Books of June

Sant Falskt eller Mittemellan

Emma Frans

Frans is fun in a very grown up, normal working-adult way. What I’m trying to say is that most of her jokes revolve around things that are very typical for a normal, working commuter. People eating egg sandwiches next to you on the bus, children’s birthday parties etc. And I think it is very nice, that someone can use the small annoyances in everyday life, and turn it around and make it fun. In the same spirit, Frans knows how to make science fun and enjoyable to read. It was fun to read about her busting common myths, some more absurd than others. I believe this is a good book for introducing people into the scientific way of studying a topic. Frans writes clearly about how the different studies she refers to, are conducted and how that impacts the result that they show.  

I have read her other book, Larmrapport, where she goes into much more detail about source criticism, and while that was a good and important read, that book can also be a bit dense at times, making for a long read. Sant Falskt eller Mittemellan was much easier to read, and could work as an introduction to the important skill that is source criticism. 

My only wish is that she would have ended each myth with a Sant, Falsk or Mittemellan printed in large bold letters. I think that would have been fun.        

I dina ögon (Saint Anything)

Sarah Dessen 

Saint Anything follows the same plot as most of Dessen’s books (all that I’ve read). Young teenage girl starts over again, at a new place, city, school or job. There she meets a group of friends that are all very colourful individuals. She learns nice life lessons and gets a boyfriend. In the end her mother either redeems herself or is never heard from again. Given the amount of bad mothers in Dessen’s books, my conclusion is that she and her mother don’t get along. 

I’ll admit, I bought this book because I knew exactly what to expect, and partly because this spring has been all about reliving my childhood. Dessen was a big part of my life when I was 13. This spring has been a very trying one.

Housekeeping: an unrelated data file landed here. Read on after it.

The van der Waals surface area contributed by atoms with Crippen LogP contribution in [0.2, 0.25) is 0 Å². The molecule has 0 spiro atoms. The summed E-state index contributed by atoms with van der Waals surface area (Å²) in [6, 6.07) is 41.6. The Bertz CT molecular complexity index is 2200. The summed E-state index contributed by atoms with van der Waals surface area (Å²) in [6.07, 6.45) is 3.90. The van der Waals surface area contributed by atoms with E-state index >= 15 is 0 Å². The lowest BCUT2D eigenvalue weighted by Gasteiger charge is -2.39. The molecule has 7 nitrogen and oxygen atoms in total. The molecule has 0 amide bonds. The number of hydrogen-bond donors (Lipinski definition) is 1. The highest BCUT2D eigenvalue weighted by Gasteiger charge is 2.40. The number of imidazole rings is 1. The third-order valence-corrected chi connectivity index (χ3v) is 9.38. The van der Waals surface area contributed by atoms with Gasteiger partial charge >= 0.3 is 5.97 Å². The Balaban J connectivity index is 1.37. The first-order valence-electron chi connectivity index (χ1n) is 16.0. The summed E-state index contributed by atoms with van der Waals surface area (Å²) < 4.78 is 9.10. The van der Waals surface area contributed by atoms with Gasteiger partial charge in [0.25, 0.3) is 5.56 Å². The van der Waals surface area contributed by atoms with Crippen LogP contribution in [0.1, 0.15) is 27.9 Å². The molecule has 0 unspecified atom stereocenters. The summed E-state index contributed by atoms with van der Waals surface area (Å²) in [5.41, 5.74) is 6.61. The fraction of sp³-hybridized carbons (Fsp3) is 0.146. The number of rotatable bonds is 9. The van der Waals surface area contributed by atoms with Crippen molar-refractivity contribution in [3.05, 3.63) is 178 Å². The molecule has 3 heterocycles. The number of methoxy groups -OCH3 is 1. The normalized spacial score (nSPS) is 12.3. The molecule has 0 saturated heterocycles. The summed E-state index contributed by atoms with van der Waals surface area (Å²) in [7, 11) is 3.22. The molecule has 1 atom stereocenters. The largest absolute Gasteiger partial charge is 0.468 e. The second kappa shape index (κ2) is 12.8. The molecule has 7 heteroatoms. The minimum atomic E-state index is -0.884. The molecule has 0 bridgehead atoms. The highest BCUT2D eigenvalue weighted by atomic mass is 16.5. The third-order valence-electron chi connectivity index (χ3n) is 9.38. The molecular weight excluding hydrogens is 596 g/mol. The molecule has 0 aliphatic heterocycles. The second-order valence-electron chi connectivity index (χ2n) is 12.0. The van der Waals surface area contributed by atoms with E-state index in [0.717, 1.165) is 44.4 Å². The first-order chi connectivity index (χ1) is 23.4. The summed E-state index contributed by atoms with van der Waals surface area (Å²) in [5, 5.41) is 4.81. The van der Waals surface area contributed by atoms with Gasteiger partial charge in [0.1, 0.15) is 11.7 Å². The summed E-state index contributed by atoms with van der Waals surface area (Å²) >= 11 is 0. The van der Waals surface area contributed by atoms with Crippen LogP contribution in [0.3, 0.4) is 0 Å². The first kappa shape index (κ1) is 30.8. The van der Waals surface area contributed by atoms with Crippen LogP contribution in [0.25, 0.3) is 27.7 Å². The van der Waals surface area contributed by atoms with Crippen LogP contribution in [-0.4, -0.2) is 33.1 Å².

Of course not everything in these books are the same, I particularly liked Saint Anythings’ plot about the protagonist and her brother. It was interesting to read about her secondhand guilt and her very delusional mother. I do think that the mother changed very quickly. Kind of like Daenerys in the last season of Game of Thrones, there was way too little build up, leading to the transformation feeling out of character and not a natural development.  

My favorite part of this book was that the main character remains friends with her friends from before. Often in Dessen’s books the protagonist either does not have friends from before, or they are just awful. Having multiple friend groups made it seem more realistic to me.

Side note, the Swedish title makes little to no sense, I prefer the English.

Overall, I liked this Dessen as much as I liked the others. They are all solid teenage coming of age books. And if you just don’t read them all back to back the plot recycling isn’t a problem.    

Grey Sister 

Mark Lawrence

Given the previous book’s lack of plot I was a bit hesitant to read this one, and when the eighty or so first pages were a lot like Red Sister, not ploty, I kind of gave up on the book. Then I slept over at my best friend and brought the book with me. My friend sleeps way longer than me, so to cure the boredom, I started reading Grey Sister again. And to my surprise things and not just school happend. In fact, the book was so captivating that I read it all in a day. 

I liked the inclusion of another point of view, that of the Abbess of the convent. The protagonist, Nona, is a young woman who has very little knowledge of the politics in the world. And everyone knows that politics are important in fantasy books, so adding the Abbess makes for good explaining. She is also a fun and interesting character, so interesting that I wouldn’t mind a book just about how she came to be the Abbess. Some of it is told in Grey Sister, but it only increased my interest.

The character development in Grey Sister is well developed (I think that that was fun). I particularly like Zole’s development. In the first book she is kind of mean and a loner, but in Grey sister she becomes more friendly towards  Nona. Firstly settling on mutual respect, but eventually Zole considers Nona her friend, probably the first she ever had, and even breaks rules and former allegiances to help her. I’ve always loved loners making friends.